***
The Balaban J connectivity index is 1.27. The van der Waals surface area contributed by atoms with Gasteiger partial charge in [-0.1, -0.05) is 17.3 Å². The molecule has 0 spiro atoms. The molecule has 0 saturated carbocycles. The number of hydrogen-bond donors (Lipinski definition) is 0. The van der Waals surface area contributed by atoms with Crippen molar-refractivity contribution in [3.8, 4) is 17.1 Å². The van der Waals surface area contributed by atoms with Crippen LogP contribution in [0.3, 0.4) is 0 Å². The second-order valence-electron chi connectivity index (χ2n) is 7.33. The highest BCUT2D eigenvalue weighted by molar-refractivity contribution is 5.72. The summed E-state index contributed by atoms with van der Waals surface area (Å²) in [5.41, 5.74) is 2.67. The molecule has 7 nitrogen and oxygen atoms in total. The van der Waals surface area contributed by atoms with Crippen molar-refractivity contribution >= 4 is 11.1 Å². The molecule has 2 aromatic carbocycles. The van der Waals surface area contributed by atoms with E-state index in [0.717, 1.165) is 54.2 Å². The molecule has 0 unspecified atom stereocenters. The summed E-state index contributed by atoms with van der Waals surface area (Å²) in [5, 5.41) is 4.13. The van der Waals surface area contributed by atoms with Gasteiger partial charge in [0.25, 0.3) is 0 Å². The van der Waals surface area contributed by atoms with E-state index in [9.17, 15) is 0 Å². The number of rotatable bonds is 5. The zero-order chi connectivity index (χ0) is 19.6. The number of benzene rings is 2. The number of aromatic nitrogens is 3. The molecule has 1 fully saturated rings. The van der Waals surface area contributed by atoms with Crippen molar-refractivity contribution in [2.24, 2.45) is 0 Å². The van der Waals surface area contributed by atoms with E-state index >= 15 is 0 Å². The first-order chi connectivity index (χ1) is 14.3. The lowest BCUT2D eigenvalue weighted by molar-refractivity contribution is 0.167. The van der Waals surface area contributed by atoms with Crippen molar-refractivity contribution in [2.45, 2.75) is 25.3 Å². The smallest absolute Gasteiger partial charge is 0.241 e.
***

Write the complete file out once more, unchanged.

The Balaban J connectivity index is 1.27. The van der Waals surface area contributed by atoms with Gasteiger partial charge in [-0.1, -0.05) is 17.3 Å². The molecule has 0 spiro atoms. The molecule has 0 saturated carbocycles. The number of hydrogen-bond donors (Lipinski definition) is 0. The van der Waals surface area contributed by atoms with Crippen molar-refractivity contribution in [3.8, 4) is 17.1 Å². The van der Waals surface area contributed by atoms with Crippen LogP contribution in [0.3, 0.4) is 0 Å². The second-order valence-electron chi connectivity index (χ2n) is 7.33. The highest BCUT2D eigenvalue weighted by molar-refractivity contribution is 5.72. The summed E-state index contributed by atoms with van der Waals surface area (Å²) in [5.41, 5.74) is 2.67. The molecule has 7 nitrogen and oxygen atoms in total. The van der Waals surface area contributed by atoms with Crippen molar-refractivity contribution >= 4 is 11.1 Å². The molecule has 2 aromatic carbocycles. The van der Waals surface area contributed by atoms with E-state index in [0.717, 1.165) is 54.2 Å². The molecule has 0 unspecified atom stereocenters. The summed E-state index contributed by atoms with van der Waals surface area (Å²) in [5, 5.41) is 4.13. The van der Waals surface area contributed by atoms with Gasteiger partial charge in [0.25, 0.3) is 0 Å². The van der Waals surface area contributed by atoms with E-state index in [9.17, 15) is 0 Å². The number of rotatable bonds is 5. The zero-order chi connectivity index (χ0) is 19.6. The number of benzene rings is 2. The number of aromatic nitrogens is 3. The molecule has 1 fully saturated rings. The van der Waals surface area contributed by atoms with Crippen molar-refractivity contribution in [2.24, 2.45) is 0 Å². The van der Waals surface area contributed by atoms with E-state index >= 15 is 0 Å². The first-order chi connectivity index (χ1) is 14.3. The lowest BCUT2D eigenvalue weighted by molar-refractivity contribution is 0.167. The van der Waals surface area contributed by atoms with Crippen molar-refractivity contribution in [2.45, 2.75) is 25.3 Å². The smallest absolute Gasteiger partial charge is 0.241 e.